Monday Feb 15, 2010

GlassFish v2 Offline Configuration

Review of Clustering Features in GlassFish v2

A typical GlassFish v2 enterprise installation consists of one administration domain controlled by the Domain Administration Server (DAS) which handles all of the administration duties of the domain.  The  domain provides a common  authentication and administration point for a collection of Java EE server instances.

Each JavaEE server instance gets it's configuration from DAS and has its lifecycle controlled by a Node Agent.  A Node Agent is a very light-weight process that DAS interacts with.  Node Agents and remote Java EE server instances synchronize with DAS during startup to get the latest configuration from the central repository managed by DAS.

GlassFish v2 supports the concept of cluster where multiple Java EE server instances can be grouped for horizontal scalability. Each Java EE server instance in a cluster shares the same set of applications and configuration information.

Typical Configuration

Say you have a running DAS (Domain Administration Server) and you wish to add a cluster, a few instances and a Node Agent running on a separate machine.  Here is how you would do an online configuration:

  1. Login to the new Node Agent machine
  2. asadmin create-node-agent NA-Name
  3. asadmin create-cluster
  4. asadmin create-instance (probably need to run this command a few times)
  5. asadmin start-node-agent

 You can see how if you have a lot of machines this can become a headache.  Note that create-instance has many required parameters that I'm not showing here.

Offline Configuration

Offline Configuration lets you do all of the configuration right from the DAS machine.  On each Node Machine you run two very simple commands:

  • asadmin create-node-agent NA-Name
  • asadmin start-node-agent NA-Name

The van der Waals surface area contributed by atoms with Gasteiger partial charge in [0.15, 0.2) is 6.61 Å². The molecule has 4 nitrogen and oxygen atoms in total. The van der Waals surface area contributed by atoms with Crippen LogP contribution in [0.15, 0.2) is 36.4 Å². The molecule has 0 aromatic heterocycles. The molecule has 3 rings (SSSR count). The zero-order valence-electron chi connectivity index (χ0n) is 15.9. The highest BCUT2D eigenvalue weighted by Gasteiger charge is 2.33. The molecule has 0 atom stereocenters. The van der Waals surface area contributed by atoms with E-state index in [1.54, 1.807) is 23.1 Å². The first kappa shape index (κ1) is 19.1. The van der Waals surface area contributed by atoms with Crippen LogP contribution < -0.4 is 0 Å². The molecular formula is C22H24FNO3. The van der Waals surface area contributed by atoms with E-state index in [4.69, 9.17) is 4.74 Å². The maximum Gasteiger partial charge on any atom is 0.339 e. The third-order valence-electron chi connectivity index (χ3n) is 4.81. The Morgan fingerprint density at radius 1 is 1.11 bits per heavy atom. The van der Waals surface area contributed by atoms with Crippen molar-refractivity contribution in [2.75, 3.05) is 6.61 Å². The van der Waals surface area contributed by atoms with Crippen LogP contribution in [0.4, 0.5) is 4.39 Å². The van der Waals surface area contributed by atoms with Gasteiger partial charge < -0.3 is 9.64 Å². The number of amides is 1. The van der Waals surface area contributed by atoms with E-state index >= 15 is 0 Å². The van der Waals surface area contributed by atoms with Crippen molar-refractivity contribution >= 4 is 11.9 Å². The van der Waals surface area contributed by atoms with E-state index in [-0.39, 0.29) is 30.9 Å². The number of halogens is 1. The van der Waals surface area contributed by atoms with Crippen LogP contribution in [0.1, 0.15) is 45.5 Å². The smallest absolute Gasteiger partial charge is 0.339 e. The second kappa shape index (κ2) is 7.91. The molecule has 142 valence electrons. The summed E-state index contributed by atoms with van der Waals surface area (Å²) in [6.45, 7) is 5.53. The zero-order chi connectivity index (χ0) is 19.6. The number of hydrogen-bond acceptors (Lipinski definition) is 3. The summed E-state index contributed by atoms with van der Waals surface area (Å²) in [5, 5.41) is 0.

There are several good reasons for developing scripts for offline configuration of complex GlassFish installations:

  • You can develop scripts that will exactly recreate your system from scratch.  I'm talking about deploying your applications, setting complicated jvm-options, configuring database connections, setting up multiple clusters and instances -- the works!  This is very powerful.  I have a personal website that has been running v2 for 4 years or so.  I can recreate the entire site anytime I like on any new machine that has v2 installed.  It has a ton of applications, a database, etc.
  • You need the complicated configuration information to be used on just one machine, DAS, in a multiple machine installation.
  • You can replace a Node easily at any time
  • No restarts are needed during the creation of the instance, cluster and node-agent configuration since it is all being done offline.  Once ALL of the configuration is complete everything is started at once and no restarts will be needed.  This is a key difference with online configuration.
  • Faster to automate a multi-node GlassFish cluster setup with desired configuration.
  • It works!

Example Offline Configuration Session

Generally one would want to edit a script and run the script.  Here is a an example session to show you how to do it from a command line:

(For clarity the credentials such as --user and --passwordfile are left out of the commands)

  • asadmin start-domain
  • asadmin create-cluster c1